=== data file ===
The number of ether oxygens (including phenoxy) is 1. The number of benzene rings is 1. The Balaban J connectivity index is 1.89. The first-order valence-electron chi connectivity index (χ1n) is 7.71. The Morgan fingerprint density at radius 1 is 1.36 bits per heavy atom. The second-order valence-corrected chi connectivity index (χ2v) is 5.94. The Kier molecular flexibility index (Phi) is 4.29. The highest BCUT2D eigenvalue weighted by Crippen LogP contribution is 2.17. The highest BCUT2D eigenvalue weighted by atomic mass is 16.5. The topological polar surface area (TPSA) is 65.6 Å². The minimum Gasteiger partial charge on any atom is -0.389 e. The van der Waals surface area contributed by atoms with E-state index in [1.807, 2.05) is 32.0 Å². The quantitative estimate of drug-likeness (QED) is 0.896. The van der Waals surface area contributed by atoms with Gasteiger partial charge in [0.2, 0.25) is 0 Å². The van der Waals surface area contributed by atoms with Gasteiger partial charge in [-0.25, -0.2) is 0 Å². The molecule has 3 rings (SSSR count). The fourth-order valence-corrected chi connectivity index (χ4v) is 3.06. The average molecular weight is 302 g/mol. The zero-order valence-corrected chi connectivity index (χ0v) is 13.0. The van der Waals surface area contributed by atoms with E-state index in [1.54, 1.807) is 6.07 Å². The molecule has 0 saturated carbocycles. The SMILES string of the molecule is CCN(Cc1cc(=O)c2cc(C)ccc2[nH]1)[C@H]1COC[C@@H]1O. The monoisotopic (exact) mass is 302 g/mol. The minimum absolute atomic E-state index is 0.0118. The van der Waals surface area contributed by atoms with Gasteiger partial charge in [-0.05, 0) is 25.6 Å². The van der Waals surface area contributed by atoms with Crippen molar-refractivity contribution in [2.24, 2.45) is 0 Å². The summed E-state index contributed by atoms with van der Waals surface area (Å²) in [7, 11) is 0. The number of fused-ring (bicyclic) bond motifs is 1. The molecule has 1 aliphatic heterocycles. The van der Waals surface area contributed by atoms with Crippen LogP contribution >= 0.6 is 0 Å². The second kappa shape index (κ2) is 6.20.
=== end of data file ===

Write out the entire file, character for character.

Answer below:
The number of ether oxygens (including phenoxy) is 1. The number of benzene rings is 1. The Balaban J connectivity index is 1.89. The first-order valence-electron chi connectivity index (χ1n) is 7.71. The Morgan fingerprint density at radius 1 is 1.36 bits per heavy atom. The second-order valence-corrected chi connectivity index (χ2v) is 5.94. The Kier molecular flexibility index (Phi) is 4.29. The highest BCUT2D eigenvalue weighted by Crippen LogP contribution is 2.17. The highest BCUT2D eigenvalue weighted by atomic mass is 16.5. The topological polar surface area (TPSA) is 65.6 Å². The minimum Gasteiger partial charge on any atom is -0.389 e. The van der Waals surface area contributed by atoms with E-state index in [1.807, 2.05) is 32.0 Å². The quantitative estimate of drug-likeness (QED) is 0.896. The van der Waals surface area contributed by atoms with Gasteiger partial charge in [0.2, 0.25) is 0 Å². The van der Waals surface area contributed by atoms with Gasteiger partial charge in [-0.25, -0.2) is 0 Å². The molecule has 3 rings (SSSR count). The fourth-order valence-corrected chi connectivity index (χ4v) is 3.06. The average molecular weight is 302 g/mol. The zero-order valence-corrected chi connectivity index (χ0v) is 13.0. The van der Waals surface area contributed by atoms with E-state index in [1.54, 1.807) is 6.07 Å². The molecule has 0 saturated carbocycles. The SMILES string of the molecule is CCN(Cc1cc(=O)c2cc(C)ccc2[nH]1)[C@H]1COC[C@@H]1O. The monoisotopic (exact) mass is 302 g/mol. The minimum absolute atomic E-state index is 0.0118. The van der Waals surface area contributed by atoms with Gasteiger partial charge in [-0.05, 0) is 25.6 Å². The van der Waals surface area contributed by atoms with Crippen molar-refractivity contribution in [2.24, 2.45) is 0 Å². The summed E-state index contributed by atoms with van der Waals surface area (Å²) in [7, 11) is 0. The number of fused-ring (bicyclic) bond motifs is 1. The molecule has 1 aliphatic heterocycles. The van der Waals surface area contributed by atoms with Crippen LogP contribution >= 0.6 is 0 Å². The second kappa shape index (κ2) is 6.20.